Mark Schmitt has replied effectively and thoughtfully to Ezra’s Klein’s warning about small donors and their politics. Klein contends that we are overlooking the polarizing tendencies of small contributions made by Americans at the extremes of our politics. He argues that, just as small donations are becoming the stuff of myth, big money, while more “corrupting,” gets less credit than it should for pushing against polarization: “Big money often wants the two parties to get along” whereas small money exacerbates political divisions. Schmitt questions Klein’s claims about the part that big or small fundraising plays in either promoting or lessening polarization—and he decries “cynicism about money and reform that seems to be infecting the wonk class.”

Schmitt does not mention another reason to resist the implications of Klein’s line of reasoning. Reform argument is most suspect when it judges the desirability of democratizing measures by the type of politics they produce. It is questionable to value expanded participation in principle, but only if, in application, it results in the politics we like. Either we value vigorous and widespread democratic engagement, or we do not. Outside the world of campaign finance reform, we have see this reasoning at work in certain of the calls for new, more stringent requirements of voter photo identification. So the dissenter in the Seventh Circuit’s Crawford decision believed when he wrote, famously, “Let’s not beat around the bush. The Indiana voter photo ID law is a not-too-thinly-veiled attempt to discourage election-day turnout by certain folks believed to skew Democratic.” Crawford v. Marion County Election Board, 472 F.3d 949, 954(7th Cir., 2007)(Evans, J., dissenting).

These arguments have been regularly heard in campaign finance and the “right” has not been alone in making them. In the late 1970’s, when the Reagan years were on their way and the New Right was flexing its muscle, the “polarizing” effect of direct mail advocacy and small donor fundraising became an active topic of critical commentary among anxious progressives. One United States Senator, soon to lose his seat, wrote:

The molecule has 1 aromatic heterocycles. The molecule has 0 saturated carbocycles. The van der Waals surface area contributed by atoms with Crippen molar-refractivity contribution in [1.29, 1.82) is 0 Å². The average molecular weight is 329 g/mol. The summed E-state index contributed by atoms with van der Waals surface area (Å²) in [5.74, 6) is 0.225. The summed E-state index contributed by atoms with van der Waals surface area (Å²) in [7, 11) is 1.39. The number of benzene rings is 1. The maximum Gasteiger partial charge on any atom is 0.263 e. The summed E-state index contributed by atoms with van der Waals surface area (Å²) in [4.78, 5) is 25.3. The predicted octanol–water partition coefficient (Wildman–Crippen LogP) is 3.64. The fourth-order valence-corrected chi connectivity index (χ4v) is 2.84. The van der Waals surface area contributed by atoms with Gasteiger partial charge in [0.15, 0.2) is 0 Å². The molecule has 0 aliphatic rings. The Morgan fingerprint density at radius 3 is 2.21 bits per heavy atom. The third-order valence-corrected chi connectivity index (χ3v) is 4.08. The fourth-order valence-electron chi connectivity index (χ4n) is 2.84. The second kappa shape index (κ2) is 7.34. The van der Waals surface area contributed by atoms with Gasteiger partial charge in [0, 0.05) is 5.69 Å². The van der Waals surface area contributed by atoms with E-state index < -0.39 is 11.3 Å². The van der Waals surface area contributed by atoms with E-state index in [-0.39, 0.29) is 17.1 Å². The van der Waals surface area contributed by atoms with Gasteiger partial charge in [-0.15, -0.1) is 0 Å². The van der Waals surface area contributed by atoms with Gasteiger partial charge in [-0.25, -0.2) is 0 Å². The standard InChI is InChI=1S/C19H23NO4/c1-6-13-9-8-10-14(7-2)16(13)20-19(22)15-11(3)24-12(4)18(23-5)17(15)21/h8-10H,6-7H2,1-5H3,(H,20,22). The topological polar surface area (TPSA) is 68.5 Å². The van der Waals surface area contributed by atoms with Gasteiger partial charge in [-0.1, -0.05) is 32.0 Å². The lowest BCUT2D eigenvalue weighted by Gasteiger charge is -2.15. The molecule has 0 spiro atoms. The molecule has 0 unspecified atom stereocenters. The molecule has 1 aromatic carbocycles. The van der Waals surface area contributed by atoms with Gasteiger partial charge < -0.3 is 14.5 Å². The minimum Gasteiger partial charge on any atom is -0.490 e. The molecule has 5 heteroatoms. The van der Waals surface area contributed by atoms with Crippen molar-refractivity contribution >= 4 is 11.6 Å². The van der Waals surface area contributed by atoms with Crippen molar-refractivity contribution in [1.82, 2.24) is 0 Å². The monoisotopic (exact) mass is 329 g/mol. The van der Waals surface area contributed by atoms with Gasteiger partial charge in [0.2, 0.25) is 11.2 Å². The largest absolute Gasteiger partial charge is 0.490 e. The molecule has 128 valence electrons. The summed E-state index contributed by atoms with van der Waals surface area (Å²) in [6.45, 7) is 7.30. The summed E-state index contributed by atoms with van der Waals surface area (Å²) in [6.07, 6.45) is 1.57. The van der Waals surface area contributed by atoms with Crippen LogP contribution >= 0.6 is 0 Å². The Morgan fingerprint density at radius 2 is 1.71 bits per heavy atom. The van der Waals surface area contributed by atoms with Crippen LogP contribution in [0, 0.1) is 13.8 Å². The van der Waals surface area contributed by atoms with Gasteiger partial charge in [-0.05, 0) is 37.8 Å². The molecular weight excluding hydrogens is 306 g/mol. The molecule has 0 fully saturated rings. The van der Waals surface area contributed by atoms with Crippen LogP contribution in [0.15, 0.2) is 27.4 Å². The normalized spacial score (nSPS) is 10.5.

There has been considerable discussion and debate over the impact of generated mass mail. For my own part, I believe that the development and widespread use of this technique by countless special interests has changed not only the face but the very character of the American political process.

Thomas J. McIntrye, The Fear Brokers 91 (1979).

This is a great deal of weight to put on the political consequences of a “technique.” A controversial or contested turn in the nation’s politics is the product of many factors. The success of conservative Republicans in the ’70s and ’80s, reaching its apogee with the Reagan triumph, does not owe all that much to direct mail, polarizing “small donor” fundraising. The manner or yield of fundraising may have a place in describing the style or content of a particular brand of politics, but its descriptive value should not be confused with explanatory power.

Klein does agree that public financing programs that promote small donor giving have merit. He is not against small contributions. Being of the view that polarization is what most ails our politics, and holding small donors responsible in part for funding it, he is more than anything else cautioning against confusing the small donor with some “average American” of moderate political leanings. A reader might think this fair enough, a corrective to lazy thinking and political clichés. And, granted, the strong critical response from Schmitt reflects his own beliefs, which he correctly notes that I share, about the best direction for campaign finance reform—promoting wider participation through public financing incentives for small donations and innovative uses of technology to engage citizens in giving, organizing and voting.

But there is a long history of arguments for limiting democratic participation, or objecting to its expansion, on the grounds that an enlarged population of voters or contributors will favor the damnedest things. Klein’s doubts about “small” money feed such arguments when it would be best to put them aside.

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